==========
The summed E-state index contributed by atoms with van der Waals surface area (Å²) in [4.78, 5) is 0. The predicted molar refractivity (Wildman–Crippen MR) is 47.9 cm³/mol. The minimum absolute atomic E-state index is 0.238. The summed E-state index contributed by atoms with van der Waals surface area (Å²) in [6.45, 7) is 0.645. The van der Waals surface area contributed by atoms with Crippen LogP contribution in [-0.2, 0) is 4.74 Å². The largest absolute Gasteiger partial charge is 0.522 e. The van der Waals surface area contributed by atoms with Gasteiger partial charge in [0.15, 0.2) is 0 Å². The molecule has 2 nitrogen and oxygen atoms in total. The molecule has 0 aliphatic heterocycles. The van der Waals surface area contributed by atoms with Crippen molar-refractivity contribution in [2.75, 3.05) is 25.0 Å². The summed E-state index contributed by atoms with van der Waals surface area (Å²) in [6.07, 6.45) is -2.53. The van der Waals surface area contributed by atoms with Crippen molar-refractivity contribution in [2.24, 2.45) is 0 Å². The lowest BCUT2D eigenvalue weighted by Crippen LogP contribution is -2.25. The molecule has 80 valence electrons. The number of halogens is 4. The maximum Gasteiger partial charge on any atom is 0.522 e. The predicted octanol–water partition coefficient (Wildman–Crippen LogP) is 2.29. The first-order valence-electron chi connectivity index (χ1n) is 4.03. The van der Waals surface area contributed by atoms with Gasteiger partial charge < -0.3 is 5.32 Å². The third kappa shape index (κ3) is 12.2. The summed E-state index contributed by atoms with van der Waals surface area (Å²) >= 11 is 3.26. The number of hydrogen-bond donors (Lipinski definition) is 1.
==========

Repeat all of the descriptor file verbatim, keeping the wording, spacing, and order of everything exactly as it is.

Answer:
The summed E-state index contributed by atoms with van der Waals surface area (Å²) in [4.78, 5) is 0. The predicted molar refractivity (Wildman–Crippen MR) is 47.9 cm³/mol. The minimum absolute atomic E-state index is 0.238. The summed E-state index contributed by atoms with van der Waals surface area (Å²) in [6.45, 7) is 0.645. The van der Waals surface area contributed by atoms with Crippen LogP contribution in [-0.2, 0) is 4.74 Å². The largest absolute Gasteiger partial charge is 0.522 e. The van der Waals surface area contributed by atoms with Gasteiger partial charge in [0.15, 0.2) is 0 Å². The molecule has 2 nitrogen and oxygen atoms in total. The molecule has 0 aliphatic heterocycles. The van der Waals surface area contributed by atoms with Crippen molar-refractivity contribution in [2.75, 3.05) is 25.0 Å². The summed E-state index contributed by atoms with van der Waals surface area (Å²) in [6.07, 6.45) is -2.53. The van der Waals surface area contributed by atoms with Crippen molar-refractivity contribution in [2.24, 2.45) is 0 Å². The lowest BCUT2D eigenvalue weighted by Crippen LogP contribution is -2.25. The molecule has 80 valence electrons. The number of halogens is 4. The maximum Gasteiger partial charge on any atom is 0.522 e. The predicted octanol–water partition coefficient (Wildman–Crippen LogP) is 2.29. The first-order valence-electron chi connectivity index (χ1n) is 4.03. The van der Waals surface area contributed by atoms with Gasteiger partial charge < -0.3 is 5.32 Å². The third kappa shape index (κ3) is 12.2. The summed E-state index contributed by atoms with van der Waals surface area (Å²) >= 11 is 3.26. The number of hydrogen-bond donors (Lipinski definition) is 1.